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The AWS credentials will be stored in a Kubernetes secret and passed to the container.

Using

However, since we're in AWS, we can also use IAM roles for service accounts and bypass the access keys altogether. This is a much cleaner approach.

Here's how to do it, using Terraform to create the role and deploy the proxy.

First, create a role linked to OIDC:

module "iam_assumable_role_aws_iam_authenticator_proxy" {
  source                        = "terraform-aws-modules/iam/aws//modules/iam-assumable-role-with-oidc"
  version                       = "3.3.0"
  create_role                   = true
  number_of_role_policy_arns    = 0
  role_name                     = "aws-iam-authenticator-proxy"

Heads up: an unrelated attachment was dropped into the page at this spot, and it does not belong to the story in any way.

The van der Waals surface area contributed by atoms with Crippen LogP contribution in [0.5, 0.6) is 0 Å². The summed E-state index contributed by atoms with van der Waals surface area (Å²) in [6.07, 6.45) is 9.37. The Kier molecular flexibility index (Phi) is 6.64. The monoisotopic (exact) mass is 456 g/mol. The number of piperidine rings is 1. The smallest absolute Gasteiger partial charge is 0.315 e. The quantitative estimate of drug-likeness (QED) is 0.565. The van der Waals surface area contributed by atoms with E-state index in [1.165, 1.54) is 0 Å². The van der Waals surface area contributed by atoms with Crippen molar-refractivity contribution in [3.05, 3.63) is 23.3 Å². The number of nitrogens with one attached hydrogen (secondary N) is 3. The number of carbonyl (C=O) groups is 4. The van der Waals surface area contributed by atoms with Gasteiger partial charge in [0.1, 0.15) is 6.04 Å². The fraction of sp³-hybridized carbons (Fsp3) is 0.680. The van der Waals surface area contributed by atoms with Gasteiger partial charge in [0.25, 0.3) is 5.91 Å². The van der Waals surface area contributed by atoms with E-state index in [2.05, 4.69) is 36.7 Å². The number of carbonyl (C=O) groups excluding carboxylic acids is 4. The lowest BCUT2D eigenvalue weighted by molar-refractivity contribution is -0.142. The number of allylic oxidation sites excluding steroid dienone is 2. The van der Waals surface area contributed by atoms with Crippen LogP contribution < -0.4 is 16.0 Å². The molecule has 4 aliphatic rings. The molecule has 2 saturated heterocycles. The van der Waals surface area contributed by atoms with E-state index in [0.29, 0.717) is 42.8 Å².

provider_url                  = replace(module.cluster.cluster_oidc_issuer_url, "https://", "")
  oidc_fully_qualified_subjects = ["system:serviceaccount:yournamespace:aws-iam-authenticator-proxy"]
}
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replacing yournamespace with the Kubernetes namespace where you will be deploying the proxy.

Now we can configure the cluster to use map that role to the Kubernetes role we want (e.g. system::masters to make it cluster admin).

We'll create a random PSK and generate the Kubeconfig file to use curl with the proxy:

data "aws_vpc" "this" {
  id = var.vpc_id
}

data "aws_subnet_ids" "private" {
  vpc_id = data.aws_vpc.this.id

  tags = {
    "kubernetes.io/role/internal-elb" = "1"
  }
}

module "cluster" {
  source  = "terraform-aws-modules/eks/aws"
  version = "13.1.0"

  cluster_name    = var.cluster_name
  cluster_version = "1.18"

  subnets          = data.aws_subnet_ids.private.ids